Wednesday, 4 March 2015

Chainsaw Warrior: Lords of Night Review (PC)


There have been a lot of Games Workshop properties making their way to digital lately and Chainsaw Warrior is in fact one of the very first games that the company produced. A single player card game, it may seem like a strange choice to make a digital version out of. Then again we’ve all spent far too long playing Solitaire and this has zombies and chainsaws in it. 

Lord of Night is the second game in the series and changes the setting from a collapsing city to a forbidding jungle where darkness is about to take over the earth. You are charged with going in and destroying the evil lurking within an ancient pyramid. To do this you need to use strategy and have some luck with the dice.

You start out by rolling your character which sets up how many hit points they have and how much venom and radiation they can take. It also sets up your agility and marksmanship along with a few other things. Next, it’s time to pick from a fairly wide range of different weapons, armour and equipment before heading off into the jungle.

Your mission is set against the clock with every turn taking time off it. If it reaches zero it’s game over.  Each turn you flip over a virtual card and follow the instructions. This can involve having to roll dice to avoid traps, finding air drops of equipment or entering combat. There are also hidden temples to find and a number of other surprises. Combat takes the form of choosing weather to engage at range or in melee and then making the appropriate skill checks to take down your target. Enemies are varied and it will take some thought and experience to learn how best to tackle them.

A scout for instance, might be better to handle at close range but may also have a chance to raise the alarm in the time it takes you to engage them. Weapons also have limited ammunition and certain weapons can only be used to kill certain enemies so you have to be careful and consider if getting up close and possibly taking more damage is sometimes needed to progress in the long run.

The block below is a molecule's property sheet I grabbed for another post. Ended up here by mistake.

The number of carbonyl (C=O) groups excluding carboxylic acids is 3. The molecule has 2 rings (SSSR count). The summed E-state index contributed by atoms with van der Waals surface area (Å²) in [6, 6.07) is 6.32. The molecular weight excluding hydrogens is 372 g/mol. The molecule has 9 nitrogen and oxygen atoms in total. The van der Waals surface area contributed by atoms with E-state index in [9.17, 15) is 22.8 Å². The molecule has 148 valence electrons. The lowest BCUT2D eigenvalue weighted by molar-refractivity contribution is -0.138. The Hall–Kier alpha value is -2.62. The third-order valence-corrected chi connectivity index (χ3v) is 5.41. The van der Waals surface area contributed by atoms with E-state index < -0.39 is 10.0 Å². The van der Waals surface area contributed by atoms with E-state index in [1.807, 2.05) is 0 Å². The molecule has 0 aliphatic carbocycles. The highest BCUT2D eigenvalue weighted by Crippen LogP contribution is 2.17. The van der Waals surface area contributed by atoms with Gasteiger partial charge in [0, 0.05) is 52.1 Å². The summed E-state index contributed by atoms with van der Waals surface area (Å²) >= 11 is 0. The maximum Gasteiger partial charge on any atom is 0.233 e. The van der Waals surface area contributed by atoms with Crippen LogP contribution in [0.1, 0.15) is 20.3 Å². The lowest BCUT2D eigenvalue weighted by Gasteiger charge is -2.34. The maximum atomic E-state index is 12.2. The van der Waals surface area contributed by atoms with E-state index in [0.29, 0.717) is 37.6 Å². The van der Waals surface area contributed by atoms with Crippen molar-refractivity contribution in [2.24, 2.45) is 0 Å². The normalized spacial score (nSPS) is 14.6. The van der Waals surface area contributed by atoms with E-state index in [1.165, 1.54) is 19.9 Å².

As the cards turn you will make your way through three decks as you move from the jungle to the lost city and then into the final pyramid where the darkness resides.
There are also temples which hold special artifacts and blessings that require a tough enemy to be dispatched in order to proceed.

Graphically, the game is functional if not spectacular. The cards and environment are well illustrated but there are few animations. You’ll get bullet holes in a card or have it chainsawed in half but that’s about it. It all works well though and the slightly minimalist approach works with some strong sound effects to keep things interesting and enjoyable.

It’s a strangely compelling game that just seems to work. As there is a fairly short timer on each session it never outstays its welcome and in the games we played there was enough variety to keep things interesting. There are also multiple endings and different ways to approach your adventure. It really does draw on the strength of something like Solitaire while adding enough new mechanics to make it even more compelling.

Overall, Chainsaw Warrior: Lords of Night is a really nice surprise. It’s straightforward fun and it really works. We can’t think how it could really be improved as the game achieves everything it sets out to and is a great way to spend an hour here and there. The new equipment and different endings add a reason to come back and it’s certainly something we’ll still be playing long into the future.

Overall 8/10

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